By the time Marshall Carpenter’s father broke down the barricaded door of his son’s apartment and physically ripped him away from his electronic devices, the 25-year-old was in a bad way. He could not bear to live a life that didn’t involve hours upon hours of uninterrupted screen time.“I was playing video games 14 or 15 hours a day, I had Netflix on a loop in the background, and any time there was the tiniest break in any of that, I would be playing a game on my phone or sending lonely texts to ex-girlfriends,” Carpenter says.We are sitting in a small, plain apartment in a nondescript condo complex in Redmond, Washington, on the outskirts of Seattle. Marshall shares the apartment with other men in their 20s, all of whom have recently emerged from a unique internet addiction rehab program called reSTART Life.“I was basically living on Dr Pepper, which is packed with caffeine and sugar. I would get weak from not eating but I would only notice it when I got so shaky I stopped being able to think and play well,” he adds. By then, he’d already had to drop out of university in Michigan and had lost his sports scholarship.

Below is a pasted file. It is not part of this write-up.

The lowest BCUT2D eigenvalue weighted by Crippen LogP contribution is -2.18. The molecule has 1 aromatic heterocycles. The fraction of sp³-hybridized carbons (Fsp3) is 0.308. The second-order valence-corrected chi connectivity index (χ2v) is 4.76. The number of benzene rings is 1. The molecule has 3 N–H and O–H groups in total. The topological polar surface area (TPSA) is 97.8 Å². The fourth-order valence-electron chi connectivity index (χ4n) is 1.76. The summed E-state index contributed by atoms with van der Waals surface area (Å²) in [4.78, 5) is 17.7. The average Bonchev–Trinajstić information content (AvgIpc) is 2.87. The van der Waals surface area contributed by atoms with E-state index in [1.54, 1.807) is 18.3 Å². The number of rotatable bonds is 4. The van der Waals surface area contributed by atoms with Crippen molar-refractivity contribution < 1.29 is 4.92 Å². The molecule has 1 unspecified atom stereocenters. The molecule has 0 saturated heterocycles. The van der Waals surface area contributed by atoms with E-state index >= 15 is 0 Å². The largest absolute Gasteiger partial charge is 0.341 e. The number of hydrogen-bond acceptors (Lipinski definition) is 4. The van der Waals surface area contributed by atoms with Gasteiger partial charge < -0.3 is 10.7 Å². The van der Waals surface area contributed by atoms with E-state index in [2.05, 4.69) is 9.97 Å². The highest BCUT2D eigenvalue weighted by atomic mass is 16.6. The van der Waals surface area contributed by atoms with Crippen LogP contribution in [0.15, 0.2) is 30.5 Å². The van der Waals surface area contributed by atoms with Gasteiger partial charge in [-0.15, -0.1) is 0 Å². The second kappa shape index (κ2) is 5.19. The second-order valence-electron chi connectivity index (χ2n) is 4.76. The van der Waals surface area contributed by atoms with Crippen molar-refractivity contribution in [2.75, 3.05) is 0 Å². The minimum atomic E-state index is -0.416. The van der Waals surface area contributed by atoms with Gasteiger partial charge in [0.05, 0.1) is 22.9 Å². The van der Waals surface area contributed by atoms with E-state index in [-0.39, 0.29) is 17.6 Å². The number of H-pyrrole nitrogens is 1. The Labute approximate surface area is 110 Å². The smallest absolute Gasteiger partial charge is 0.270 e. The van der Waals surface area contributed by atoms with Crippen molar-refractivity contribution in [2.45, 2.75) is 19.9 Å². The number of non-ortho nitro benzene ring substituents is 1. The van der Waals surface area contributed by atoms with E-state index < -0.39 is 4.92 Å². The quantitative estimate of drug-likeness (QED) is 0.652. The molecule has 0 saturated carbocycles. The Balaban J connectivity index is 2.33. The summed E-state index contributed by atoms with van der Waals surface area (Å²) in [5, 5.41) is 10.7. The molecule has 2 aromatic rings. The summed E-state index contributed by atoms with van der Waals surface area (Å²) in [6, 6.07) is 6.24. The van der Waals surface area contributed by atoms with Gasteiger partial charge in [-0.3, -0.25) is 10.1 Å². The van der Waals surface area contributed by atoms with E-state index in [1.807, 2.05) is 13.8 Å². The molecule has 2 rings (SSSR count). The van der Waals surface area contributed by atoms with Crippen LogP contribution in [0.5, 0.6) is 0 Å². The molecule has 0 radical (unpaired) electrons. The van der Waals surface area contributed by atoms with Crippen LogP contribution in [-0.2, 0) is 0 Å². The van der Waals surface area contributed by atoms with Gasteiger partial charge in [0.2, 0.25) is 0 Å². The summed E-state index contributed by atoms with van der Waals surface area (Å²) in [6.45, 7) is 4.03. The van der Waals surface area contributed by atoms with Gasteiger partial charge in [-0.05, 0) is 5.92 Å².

Källa: Inside the rehab saving young men from their internet addiction | Technology | The Guardian